20 Lessons I Learned Moving To Barcelona From The US

20 Lessons I Learned Moving To Barcelona From The US

Tips on adapting to Barcelona before you lose your mind

Barcelona - a gorgeous, fun-loving city that never sleeps and always has a beer at an arm's reach. I spent the past seven months roaming the narrow streets of the Gothic, rocking red lipstick and getting carried away in romantic flings on balmy nights. This isn't my first rodeo though - having survived Barcelona back in 2014, I came back for more of the madhouse awesomeness that is this city. Here are 20 lessons I learned moving to Barcelona from the US.

1. If you think you'll sleep, you're kidding yourself

For most who spend a summer in Barcelona, the word “schedule” is void of all meaning. Beers at the beach quickly turns into an evening glass of cava, a few tinto de veranos at a late tapas dinner, midnight beers at Plaça Reial, a few cocktails at Sugar, shots at the Moog till sunrise and then a 24/7 rave someone told you about...you see where I'm going with this. Get your Z's before coming over here.

2. Doubt everyone, even if it sucks

After having not one but two landlords disappear with my and my roommates' deposit money and friends lie about their entire life history, I think twice before trusting anyone. I hate to be that way, but the melting pot that is Barcelona will chew you up and spit you out if you're even slightly naïve.

3. E-mails won't get you a job

Neither would phone calls. Unlike the US, where all formal communication is handled through our beloved Gmail, here you have to walk into a company/store/bar with your CV in hand and a ton of confidence. After struggling for two and a half months, I was finally able to hustle up some pocket money at the very end of the summer by literally going into every store and flashing my CV to the manager.

4. It's incredibly easy to exercise, so you have no excuses

That's right, “no gym membership” is never an excuse to let yourself go. Between hitting up the Barceloneta workout spots, hiking up Montjuic or even swinging at the hundreds of playgrounds, as long as you want a six pack, you'll get it.

5. Tourists are a necessary evil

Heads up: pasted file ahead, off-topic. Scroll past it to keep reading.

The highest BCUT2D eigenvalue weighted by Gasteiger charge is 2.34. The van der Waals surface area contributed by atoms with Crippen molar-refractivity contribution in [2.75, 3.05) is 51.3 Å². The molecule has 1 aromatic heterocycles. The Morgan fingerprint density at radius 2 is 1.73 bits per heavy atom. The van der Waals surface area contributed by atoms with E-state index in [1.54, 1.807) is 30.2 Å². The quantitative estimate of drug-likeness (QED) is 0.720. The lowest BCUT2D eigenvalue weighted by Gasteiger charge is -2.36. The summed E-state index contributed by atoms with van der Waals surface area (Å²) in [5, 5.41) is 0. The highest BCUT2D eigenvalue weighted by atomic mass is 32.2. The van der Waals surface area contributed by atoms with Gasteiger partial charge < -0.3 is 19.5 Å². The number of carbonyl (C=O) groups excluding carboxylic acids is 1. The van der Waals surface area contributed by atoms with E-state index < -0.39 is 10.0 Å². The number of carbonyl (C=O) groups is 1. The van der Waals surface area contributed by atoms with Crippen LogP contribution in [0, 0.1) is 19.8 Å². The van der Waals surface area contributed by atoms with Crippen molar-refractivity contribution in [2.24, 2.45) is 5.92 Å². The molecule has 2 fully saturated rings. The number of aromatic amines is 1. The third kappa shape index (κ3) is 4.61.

As much as I hate to have to elbow my way up la Rambla on my way to a job interview, fact is that once the end of September lull hits, a ton of jobs disappear. No more pub crawl salesmen, less baristas and tour guides. It's a tough choice - tranquility vs. money. Hopefully, we'll come up with a middle ground for that one.

6. You'll have the best legs of your life absolutely effortlessly

Because you'll be climbing dozens of steep stairs every day. Floors don't just go “1, 2, 3” here. You'll have to hike up entresuelo and principal before you even catch a glimpse of the first floor. If you live on the third floor, that basically means the fifth and some nights you'll just prefer to cuddle up on the aforementioned stairs instead of climbing them.

7. Speak Spanish, even if you sound like an idiot

Newsflash: speaking Spanish will always make you feel stupid at first (especially if you're stuck on US high school level), but if you really want to integrate yourself in the city, understand the locals and get better deals - you have to start speaking.

8. Talk to everyone

I guarantee you'll never be alone unless you purposely hide at home. Sit at any bar (guy or girl) and you'll be chatted up in less than 5 minutes. From Silicon Valley investors to Elvis Presley doppelgängers, international marketing gurus and world travelers - you'll be amazed at the friends you make.

9. Don't piss off the bouncer at Jamboree

Or Macarena. Or Marula. Really, always kiss the bouncer's ass if you'd like to party happily all summer long.

10. Working in nightlife is crap

Sure, it seems super fun at the beginning - drinking all day long, talking to people and occasionally hooking up with coworkers, but the truth is that working in nightlife will exhaust you and kill whatever motivation for a career you may have. Plus, these gigs are rarely certain, so don't be surprised if you wake up penniless one day.

11. Erase Tinder

Seriously, meet people the old-fashioned way. The most you'll get out of Tinder is some hot tourist visiting town for a weekend and even if sex is good and conversation decent, he'll catch a flight back home sooner than you know it and you'll be scrambling for a booty call. Instead, talk to the cute guy at the bar or let a handsome local buy you a drink at the vermouth bar. Make lasting connections.

12. Relying on the police is usually just wishful thinking

I've had to go a bunch of times and first of all, if you don't speak Spanish you'll have to wait for three hours instead of 30 minutes. Secondly, chances are the officer typing up your denuncio will just say “joder” and bluntly tell you that you'll never get your stolen item back regardless of whether you were pickpocketed or your apartment agency screwed you over.

13. If you don't have internal discipline, you'll be a hot mess

Remember the partying cycle I mentioned? Yeah. If you don't have the will to wake up before noon and eat some vegetables, you'll waste your entire summer sleeping till dusk, drinking excessively and blowing all your money on stupid shit.

14. Only tourists go to the beach clubs

Locals prefer lesser known bars.

15. The fact that bocadillos are the most convenient option doesn't mean that's all you should eat

Because they add up quickly and your bikini bod will vanish quicker than you devour the manchego cheese off that jamón sandwich. Yet, living off of those for a month turned out to work better for my figure than my typical US diet.

16. Bargain for everything

You're a fool if you pay the asking price. That's only the starting point for negotiation and this principle applies to most things - clothes, trips, even food.

17. Take advantage of the nude beach, but for god's sake - use sunscreen

Enough said.

18. Generally, you don't have to dress up but if you do, people will treat you better